Brown chicken on all sides...
All chicken stew recipes start this way but I've never managed to do it. Even when I try to move the chicken pieces around almost continously, the skin always sticks to the bottom of the pot. It browns down there just fine, making a nice basis for the stew, but chicken looks ugly and browning the meat directly makes it dry and stringy.
Does anyone have suggestions that don't involve using a non-stick pan? (I'd have to buy a big one and I hate em'.)
Tips that should help your sticky situation:
1. The best cookware is probably a sturdy Le Creuset (or something along those lines), although I don't own any myself and just use a heavy bottom Dutch oven or my All Clad saute pan.
2. Def. sear w/ SKIN ON. It will look and taste better.
3. Use a decent amount of oil, so that there's a thin layer evenly coating the bottom. I usually use canola oil for something like this.
4. Sear on high heat. If it's too hot or smoky, then turn down to med-high. Splatter screens can come in handy here.
5. DO NOT move the meat around too much! Your current method of moving it around doesn't help. It's normal for the skin to stick at first, but when the skin starts to caramelize, it will naturally release itself from the pan. This is the chicken's way of telling you it's ready to be flipped.
re: Carb Lover
"How does adding oil after the pot is hot make a difference?"
According to Martin Yan: Hot pan, cold oil, food won't stick.
I am a med-hot pan person.
I think I can determine how warm/hot the pan is when I add oil, vs. a cold pan, one would have to watch for the oil to shimmer ?
No, not medium hot. Scalding hot. The type of heat that warps cheap cookware hot. Then you put in the oil. It's been a while since the chemisty lesson but best recollection has to do with the water attracting and water repelling properties found in fats (oil). The proper heating of the pan, which facilitates the proper heating of the oil, creates the best molecular buffer between the pan and food. Enjoy.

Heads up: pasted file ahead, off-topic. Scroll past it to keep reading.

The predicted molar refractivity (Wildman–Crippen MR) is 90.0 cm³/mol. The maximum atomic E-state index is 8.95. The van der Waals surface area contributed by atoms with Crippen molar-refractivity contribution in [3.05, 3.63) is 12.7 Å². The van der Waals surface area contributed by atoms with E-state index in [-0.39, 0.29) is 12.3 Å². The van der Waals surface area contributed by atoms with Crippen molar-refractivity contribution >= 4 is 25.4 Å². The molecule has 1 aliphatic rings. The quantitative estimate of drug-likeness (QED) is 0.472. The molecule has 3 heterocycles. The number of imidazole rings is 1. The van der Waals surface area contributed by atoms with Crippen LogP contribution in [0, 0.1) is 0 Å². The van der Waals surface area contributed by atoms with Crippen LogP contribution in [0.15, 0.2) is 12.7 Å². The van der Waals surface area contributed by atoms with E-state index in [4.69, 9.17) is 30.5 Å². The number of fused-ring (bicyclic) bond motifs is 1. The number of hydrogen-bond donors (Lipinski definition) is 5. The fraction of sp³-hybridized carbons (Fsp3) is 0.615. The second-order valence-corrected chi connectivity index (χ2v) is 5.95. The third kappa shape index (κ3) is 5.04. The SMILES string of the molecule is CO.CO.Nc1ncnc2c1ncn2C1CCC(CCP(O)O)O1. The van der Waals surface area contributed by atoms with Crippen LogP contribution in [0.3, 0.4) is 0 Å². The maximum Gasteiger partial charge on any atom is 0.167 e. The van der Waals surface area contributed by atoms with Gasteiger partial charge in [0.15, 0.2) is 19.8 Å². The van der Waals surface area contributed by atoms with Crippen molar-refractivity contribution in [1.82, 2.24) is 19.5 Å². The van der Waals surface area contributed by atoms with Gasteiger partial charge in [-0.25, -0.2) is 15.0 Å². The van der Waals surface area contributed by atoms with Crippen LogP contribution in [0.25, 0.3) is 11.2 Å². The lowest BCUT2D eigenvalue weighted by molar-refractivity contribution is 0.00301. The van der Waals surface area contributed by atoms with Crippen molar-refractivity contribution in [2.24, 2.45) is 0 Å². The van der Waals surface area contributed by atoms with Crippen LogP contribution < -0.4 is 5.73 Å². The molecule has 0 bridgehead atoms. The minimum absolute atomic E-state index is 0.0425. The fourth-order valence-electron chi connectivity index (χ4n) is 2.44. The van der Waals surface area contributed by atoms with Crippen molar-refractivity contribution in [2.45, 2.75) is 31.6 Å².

"Hot pan, cold oil, foods won't stick."
I know his name is mud in certain circles now (deservedly so) but Jeff Smith, the Frugal Gourmet, does still get to keep the credit for that non-rhyming saying. The only thing I ever learned from Martin Yan is to turn the channel quickly whenever he was hamming it up with that no-look chopping cleaver trick of his.
The way I judge a really hot pan before adding oil is to fling a few drops of water into the pan. If it sizzles away immediately or, even better, rolls around as if it were beads of oil, the pan is hot enough for oil.
Once you add the oil, you can tell it has gotten hot enough if the viscosity of the oil changes to more water-like than oil-like when you shake the pan. Cook's Illustrated recommends waiting for the oil to smoke but those fumes are pretty nasty if you wait that long.
Never add oil to a super hot pan or it will burn.
Heat your pan over low heat for 3 minutes or until a drop of water will dance across the surface of the pan. Add oil and turn heat to medium-high for thick pieces of meat (chicken parts). Add only enough oil to coat the bottom of the pan when swirled around lightly. Here is the key: Wait until the oil just begins to smoke and then add the chicken in small batches. Leave the food alone until it gets a deep brown and then turn it to even out the color. The darker brown it gets the more flavor it will have.
Thoroughly dry the chicken pieces with paper towels before adding to the pan
If it sticks the pan is not hot enough
Don't use more oil than just enough to coat the bottom of the pan or the excess will be drawn into the food
Use an oil with a high smoke point for superior browning: peanut or avocado oil work well
Don't forget about the brown bits in the bottom of the pan, these are called fond and have tremendous flavor; pour off the oil when you are done and deglaze the pan as appropriate for the recipe and add the mixture to your stew